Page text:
But it was an impressive rebound for Thompson who managed to record three birdies and just one bogey over the remainder of her round to shoot a 5-over 77. She also finished one shot inside the cut line and will remain in Southport to play the weekend at Royal Birkdale.

END OF AN IMPRESSIVE RUN
It seemed like the streak of great luck for Michelle Wie this season would never end. With two victories and at least a top-25 finish in each of her first 14 events of the year, Wie appeared to be in cruise control.

But that great run came to an end on Friday when Wie followed up a season-worst 75 on Thursday with a 78 in the second round. She finished with a two-day total of 153 (+9) and missed the cut by three shots. It was Wie’s first missed cut since last August at the CN Canadian Women’s Open.

“Just tempo felt off this week,” Wie said. “I kind of felt a little bit uncomfortable and I got into the mind-set of trying to par instead of trying to make birdies out there.”

Wie said early in the week that Royal Birkdale was one of the toughest golf courses she’d seen off the tee and her plan was to be a little more conservative considering the lush rough on the course. After her round Friday, Wie was asked if in hindsight she might have changed her strategy.

“In hindsight maybe,” Wie said. “But I feel like when things go poorly, you can look back, and oh, I should have done this, I should have done that; I would be here all day thinking about that. I just didn’t hit the shots I needed to and I need to work on that.”

WORKING FOR THE WEEKEND
A total of 70 players made the cut, which fell at 150 (6-over-par).

Notable players who missed the cut (top 65 and ties) today were 2002 Women’s British Open champion Karrie Webb, 2012 U.S. Women’s Open champion Na Yeon Choi, 2014 U.S. Women’s Open champion Michelle Wie and 2004 Women’s British Open champion Karen Stupples.

WITHDRAWLS FROM THE CHAMPIONSHIP
Se Ri Pak withdrew before the start of her second round due to an unspecified injury...she joins Thursday withdrawls Lizette Salas (back), Caroline Masson (illness) and Cristie Kerr (illness).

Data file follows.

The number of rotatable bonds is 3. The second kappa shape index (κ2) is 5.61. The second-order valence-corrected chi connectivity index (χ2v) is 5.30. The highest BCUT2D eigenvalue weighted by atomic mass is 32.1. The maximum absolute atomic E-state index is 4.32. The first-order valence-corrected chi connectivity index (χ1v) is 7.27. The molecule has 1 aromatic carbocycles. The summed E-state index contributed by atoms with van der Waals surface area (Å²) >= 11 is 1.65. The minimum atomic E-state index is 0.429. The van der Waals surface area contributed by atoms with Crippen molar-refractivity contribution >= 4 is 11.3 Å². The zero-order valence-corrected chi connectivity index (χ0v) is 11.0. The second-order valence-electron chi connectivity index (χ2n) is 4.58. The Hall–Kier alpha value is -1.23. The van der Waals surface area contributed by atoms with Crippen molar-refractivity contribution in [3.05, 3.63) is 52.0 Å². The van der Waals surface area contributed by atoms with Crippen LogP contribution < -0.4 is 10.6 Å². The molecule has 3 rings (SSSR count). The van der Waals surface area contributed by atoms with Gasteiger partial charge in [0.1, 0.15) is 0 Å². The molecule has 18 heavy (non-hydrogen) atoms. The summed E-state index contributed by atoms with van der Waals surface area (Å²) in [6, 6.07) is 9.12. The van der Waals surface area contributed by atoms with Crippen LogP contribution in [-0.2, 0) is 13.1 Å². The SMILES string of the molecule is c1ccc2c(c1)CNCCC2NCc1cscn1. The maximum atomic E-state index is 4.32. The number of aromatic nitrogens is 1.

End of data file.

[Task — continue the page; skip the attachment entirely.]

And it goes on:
NO. 1 SCENARIOS
Stacy Lewis will remain the Rolex Rankings No. 1 player if she finishes in a 3-way tie for 2nd-or-better at the RICOH Women’s British Open. If Lydia Ko wins this week, she will take over the No. 1 ranking as long as Stacy finishes in a 4-way tie for 2nd or worse.

QUOTE OF THE DAY
“I’ll definitely be nervous, there’s no doubt about that. But that’s part of the game. I think everybody playing on the weekend is going to be nervous, too, and I’m going to embrace that. That’s part of what we do and part of what I’m blessed to do. I have never been leading in a major. “
-Mo Martin on how she will feel heading into the weekend as the leader at the RICOH Women’s British Open

TV SCHEDULE
ESPN2 will be televising the tournament this week in the United States. Below are the air times for the weekend at the RICOH Women’s British Open.

July 12
8:00 a.m. - 12:00 p.m.
July 13
8:00 a.m. - 12:00 p.m.

*All times listed are U.S. Eastern time

ROOKIES IN THE FIELD
There are seven LPGA rookies in the field this week in Amy Anderson, Stacy Keating, Joanna Klatten, Lydia Ko, Mirim Lee, Xi Yu Lin, Line Videl. The last rookie to win a major was Anna Nordqvist at the 2009 LPGA Championship at Bulle Rock Golf Course in Havre de Grace, Maryland.

FIRST HOLE PROBLEMS
There were 15 double-bogeys or worse on the first hole during Rd. 2 of the RICOH Women’s British Open to go along with the 23 double-bogeys or worse on the first hole during Rd. 1.

 

Mo Martin, Rolex Rankings No. 99, -6

COLIN CALLANDER:   Good evening, we have mow Martin, leader of The RICOH Women's British Open, two successive rounds of 9 for a 6‑under par total of 138.  How do you feel about your first two days' work?
MO MARTIN:
  Well, it was quite fun.  It's always nice when your plan pans out.  So it's fun to be here.  It's a fun day.  I had a great pairing.  It was a beautiful day.  I didn't know the weather was this nice here, but it is, so it's been really fun.  I'm graduate I'm here.
COLIN CALLANDER:   You've played this championship the last couple of years.  Have you had any other links experience before that or are you fairly new to this game?
MO MARTIN: 
No, first year here at Royal Liverpool, that was my first exposure to links golf, and we definitely had quite the weather with 36 holes on Sunday.  I'm pleased that this weather is better and it's been nice.

Q.  You made it look quite easy, but can you explain, can you put into words, what is so bloody difficult about this golf course?
MO MARTIN: 
What is so simple about the golf course?

Q.  No, you're making it look simple, but what makes it so bloody difficult?
MO MARTIN: 
Every hole you have something to think about.  Every single shot you have something to think about.  And then the wind gets a little bit tricky here.  I've really been watching the flags because the layout of the course it subtly turns you into the wind or turns you away from the wind and you can't necessarily feel it from some of the tee boxes, some of the approach shots.  But there's fairway there and there's green there and that's what I'm focusing on.